Column: T. Boone Pickens’ drilling plans overlook critical issue
By Francis P. Koster
For the Salisbury Post
T. Boone Pickens spoke recently in Charlotte about his plan to get the United States out of the energy mess we are in. He was correct when he said we import around 60 percent of our oil, much from people who don’t like us, and this importation is a huge national security risk. He was correct when he said we had the worlds’ largest reserves of natural gas, and he was correct when he said that this natural gas, coupled with wind and solar energy, could be our salvation, both economically and from a national security point of view. And he is right when he talks about the need for a national grid to move energy from one place to another.
He was not correct when he said that drilling for all this natural gas was risk free to the nations’ water supply. On this point I am afraid he is just wrong. Drilling natural gas wells cheaply requires injecting large amounts of chemicals into the wells. I am in favor of his plan ó but not without more care given to protecting our nation’s underground water.
To replace imported oil with natural gas would require us to have somewhere around a million working gas wells in the continental United States. Think of it as somewhere around a million places in the USA where we would deliberately pump in chemicals underground and through, or near, our water supplies. Mr. Pickens spoke of the oil and gas industry having used these chemicals for over 50 years with “no problems.” Not so.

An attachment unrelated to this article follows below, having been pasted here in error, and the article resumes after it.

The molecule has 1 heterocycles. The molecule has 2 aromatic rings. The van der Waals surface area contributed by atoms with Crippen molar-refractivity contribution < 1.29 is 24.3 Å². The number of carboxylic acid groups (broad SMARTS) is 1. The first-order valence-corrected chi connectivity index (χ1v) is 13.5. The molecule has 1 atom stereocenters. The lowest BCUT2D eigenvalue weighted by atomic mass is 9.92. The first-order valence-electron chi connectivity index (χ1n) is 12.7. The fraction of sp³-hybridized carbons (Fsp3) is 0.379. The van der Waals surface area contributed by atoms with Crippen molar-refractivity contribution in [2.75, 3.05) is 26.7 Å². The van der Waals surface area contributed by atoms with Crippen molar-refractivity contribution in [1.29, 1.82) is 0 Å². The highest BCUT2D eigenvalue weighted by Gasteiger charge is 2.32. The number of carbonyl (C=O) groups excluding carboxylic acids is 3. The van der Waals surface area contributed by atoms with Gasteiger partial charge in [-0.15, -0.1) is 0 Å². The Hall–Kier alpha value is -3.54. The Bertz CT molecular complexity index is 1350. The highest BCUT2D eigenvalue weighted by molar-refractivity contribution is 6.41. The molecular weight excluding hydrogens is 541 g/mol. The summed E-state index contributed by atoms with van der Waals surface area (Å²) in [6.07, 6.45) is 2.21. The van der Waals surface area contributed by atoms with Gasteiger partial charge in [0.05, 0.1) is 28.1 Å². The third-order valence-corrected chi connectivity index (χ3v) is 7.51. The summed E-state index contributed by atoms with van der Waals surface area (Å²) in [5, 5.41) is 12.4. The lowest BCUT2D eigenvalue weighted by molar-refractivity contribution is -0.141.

According to the Dr. Theo Colbern, an expert in the field, of the 124 soluble chemicals used in natural gas extraction, 88 percent of them cause damage to skin and sensory organs such as eyes, 75 percent are linked to respiratory damage, and 45 percent cause neurological damage. Others cause immune disorders, and are linked to diseases such as Lupus.
After returning home from Mr. Pickens’ speech, I easily located a story saying U.S. government scientists have found these chemicals in water taken from 11 of 39 wells tested in Wyoming. Another story talked about six counties near the Louisiana border, where two injection wells were found to have contaminated the local drinking water. Water tests confirmed that residential water was contaminated with barium, toluene, benzene and other toxic chemicals. Another story was about an injection well in Repton, Ala., which contaminated local water wells causing illness in many residents. Many more stories existed ó all created when we drilled far less than one million wells.
Of the many issues confronting our national security, and nation’s health, surely clean drinking water is high on the list.
I admire Mr. Pickens, and his diagnosis of our national oil illness. His prescription is mostly right on target. After a successful career in drilling for oil and gas, we need to take his opinion seriously on those topics. But when he speaks of the public health, and safe drinking water, it would probably be wise to consult experts in those fields.
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Francis P. Koster lives in Kannapolis.